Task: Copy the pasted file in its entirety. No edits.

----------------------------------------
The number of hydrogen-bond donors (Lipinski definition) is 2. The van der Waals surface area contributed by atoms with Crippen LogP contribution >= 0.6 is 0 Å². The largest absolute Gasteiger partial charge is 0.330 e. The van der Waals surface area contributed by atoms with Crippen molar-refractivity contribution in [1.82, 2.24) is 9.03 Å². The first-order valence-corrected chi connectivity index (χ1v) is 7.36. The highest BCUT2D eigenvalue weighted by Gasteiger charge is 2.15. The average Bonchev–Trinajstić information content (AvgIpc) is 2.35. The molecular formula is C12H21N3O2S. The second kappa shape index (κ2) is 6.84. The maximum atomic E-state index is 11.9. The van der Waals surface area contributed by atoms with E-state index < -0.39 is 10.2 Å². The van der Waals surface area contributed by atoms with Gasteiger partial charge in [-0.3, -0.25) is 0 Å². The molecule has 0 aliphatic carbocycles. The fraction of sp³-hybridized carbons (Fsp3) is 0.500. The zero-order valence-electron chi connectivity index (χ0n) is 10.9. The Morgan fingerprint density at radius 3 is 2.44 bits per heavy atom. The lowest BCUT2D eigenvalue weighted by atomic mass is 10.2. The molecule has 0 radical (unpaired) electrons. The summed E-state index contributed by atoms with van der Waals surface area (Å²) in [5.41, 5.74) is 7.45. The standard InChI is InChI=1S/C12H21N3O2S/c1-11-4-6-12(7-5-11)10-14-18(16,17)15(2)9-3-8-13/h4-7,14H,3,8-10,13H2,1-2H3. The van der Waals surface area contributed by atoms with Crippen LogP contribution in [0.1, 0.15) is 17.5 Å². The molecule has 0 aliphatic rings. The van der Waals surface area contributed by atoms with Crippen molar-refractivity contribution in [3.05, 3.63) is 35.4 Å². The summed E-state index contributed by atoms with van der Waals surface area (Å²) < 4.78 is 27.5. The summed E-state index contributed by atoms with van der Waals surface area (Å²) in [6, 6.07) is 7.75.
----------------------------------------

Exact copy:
The number of hydrogen-bond donors (Lipinski definition) is 2. The van der Waals surface area contributed by atoms with Crippen LogP contribution >= 0.6 is 0 Å². The largest absolute Gasteiger partial charge is 0.330 e. The van der Waals surface area contributed by atoms with Crippen molar-refractivity contribution in [1.82, 2.24) is 9.03 Å². The first-order valence-corrected chi connectivity index (χ1v) is 7.36. The highest BCUT2D eigenvalue weighted by Gasteiger charge is 2.15. The average Bonchev–Trinajstić information content (AvgIpc) is 2.35. The molecular formula is C12H21N3O2S. The second kappa shape index (κ2) is 6.84. The maximum atomic E-state index is 11.9. The van der Waals surface area contributed by atoms with E-state index < -0.39 is 10.2 Å². The van der Waals surface area contributed by atoms with Gasteiger partial charge in [-0.3, -0.25) is 0 Å². The molecule has 0 aliphatic carbocycles. The fraction of sp³-hybridized carbons (Fsp3) is 0.500. The zero-order valence-electron chi connectivity index (χ0n) is 10.9. The Morgan fingerprint density at radius 3 is 2.44 bits per heavy atom. The lowest BCUT2D eigenvalue weighted by atomic mass is 10.2. The molecule has 0 radical (unpaired) electrons. The summed E-state index contributed by atoms with van der Waals surface area (Å²) in [5.41, 5.74) is 7.45. The standard InChI is InChI=1S/C12H21N3O2S/c1-11-4-6-12(7-5-11)10-14-18(16,17)15(2)9-3-8-13/h4-7,14H,3,8-10,13H2,1-2H3. The van der Waals surface area contributed by atoms with Crippen LogP contribution in [0.1, 0.15) is 17.5 Å². The molecule has 0 aliphatic rings. The van der Waals surface area contributed by atoms with Crippen molar-refractivity contribution in [3.05, 3.63) is 35.4 Å². The summed E-state index contributed by atoms with van der Waals surface area (Å²) < 4.78 is 27.5. The summed E-state index contributed by atoms with van der Waals surface area (Å²) in [6, 6.07) is 7.75.